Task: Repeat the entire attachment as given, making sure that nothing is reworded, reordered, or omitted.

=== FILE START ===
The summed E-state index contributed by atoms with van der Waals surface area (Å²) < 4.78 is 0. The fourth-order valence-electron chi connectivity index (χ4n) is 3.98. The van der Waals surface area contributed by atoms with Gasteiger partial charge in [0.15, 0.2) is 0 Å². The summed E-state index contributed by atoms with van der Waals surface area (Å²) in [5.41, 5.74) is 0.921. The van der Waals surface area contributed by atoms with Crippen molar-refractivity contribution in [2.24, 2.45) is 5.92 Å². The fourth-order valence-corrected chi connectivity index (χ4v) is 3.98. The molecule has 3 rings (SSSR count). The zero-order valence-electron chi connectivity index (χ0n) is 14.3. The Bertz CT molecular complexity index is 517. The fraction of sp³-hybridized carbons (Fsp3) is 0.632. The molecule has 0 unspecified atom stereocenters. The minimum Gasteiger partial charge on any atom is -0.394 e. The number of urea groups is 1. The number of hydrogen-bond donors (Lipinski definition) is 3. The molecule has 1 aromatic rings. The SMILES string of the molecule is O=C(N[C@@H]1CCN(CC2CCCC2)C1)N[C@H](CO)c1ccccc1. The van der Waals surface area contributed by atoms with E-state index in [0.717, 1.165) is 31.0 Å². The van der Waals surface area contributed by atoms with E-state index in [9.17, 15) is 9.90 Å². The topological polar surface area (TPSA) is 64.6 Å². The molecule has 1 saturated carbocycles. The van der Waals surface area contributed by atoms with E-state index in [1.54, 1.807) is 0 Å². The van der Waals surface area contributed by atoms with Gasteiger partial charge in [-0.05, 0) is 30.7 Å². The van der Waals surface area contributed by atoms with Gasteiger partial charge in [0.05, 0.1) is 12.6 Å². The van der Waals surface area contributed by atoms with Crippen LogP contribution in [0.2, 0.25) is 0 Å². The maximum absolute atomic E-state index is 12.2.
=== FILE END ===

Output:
The summed E-state index contributed by atoms with van der Waals surface area (Å²) < 4.78 is 0. The fourth-order valence-electron chi connectivity index (χ4n) is 3.98. The van der Waals surface area contributed by atoms with Gasteiger partial charge in [0.15, 0.2) is 0 Å². The summed E-state index contributed by atoms with van der Waals surface area (Å²) in [5.41, 5.74) is 0.921. The van der Waals surface area contributed by atoms with Crippen molar-refractivity contribution in [2.24, 2.45) is 5.92 Å². The fourth-order valence-corrected chi connectivity index (χ4v) is 3.98. The molecule has 3 rings (SSSR count). The zero-order valence-electron chi connectivity index (χ0n) is 14.3. The Bertz CT molecular complexity index is 517. The fraction of sp³-hybridized carbons (Fsp3) is 0.632. The molecule has 0 unspecified atom stereocenters. The minimum Gasteiger partial charge on any atom is -0.394 e. The number of urea groups is 1. The number of hydrogen-bond donors (Lipinski definition) is 3. The molecule has 1 aromatic rings. The SMILES string of the molecule is O=C(N[C@@H]1CCN(CC2CCCC2)C1)N[C@H](CO)c1ccccc1. The van der Waals surface area contributed by atoms with E-state index in [0.717, 1.165) is 31.0 Å². The van der Waals surface area contributed by atoms with E-state index in [9.17, 15) is 9.90 Å². The topological polar surface area (TPSA) is 64.6 Å². The molecule has 1 saturated carbocycles. The van der Waals surface area contributed by atoms with E-state index in [1.54, 1.807) is 0 Å². The van der Waals surface area contributed by atoms with Gasteiger partial charge in [-0.05, 0) is 30.7 Å². The van der Waals surface area contributed by atoms with Gasteiger partial charge in [0.05, 0.1) is 12.6 Å². The van der Waals surface area contributed by atoms with Crippen LogP contribution in [0.2, 0.25) is 0 Å². The maximum absolute atomic E-state index is 12.2.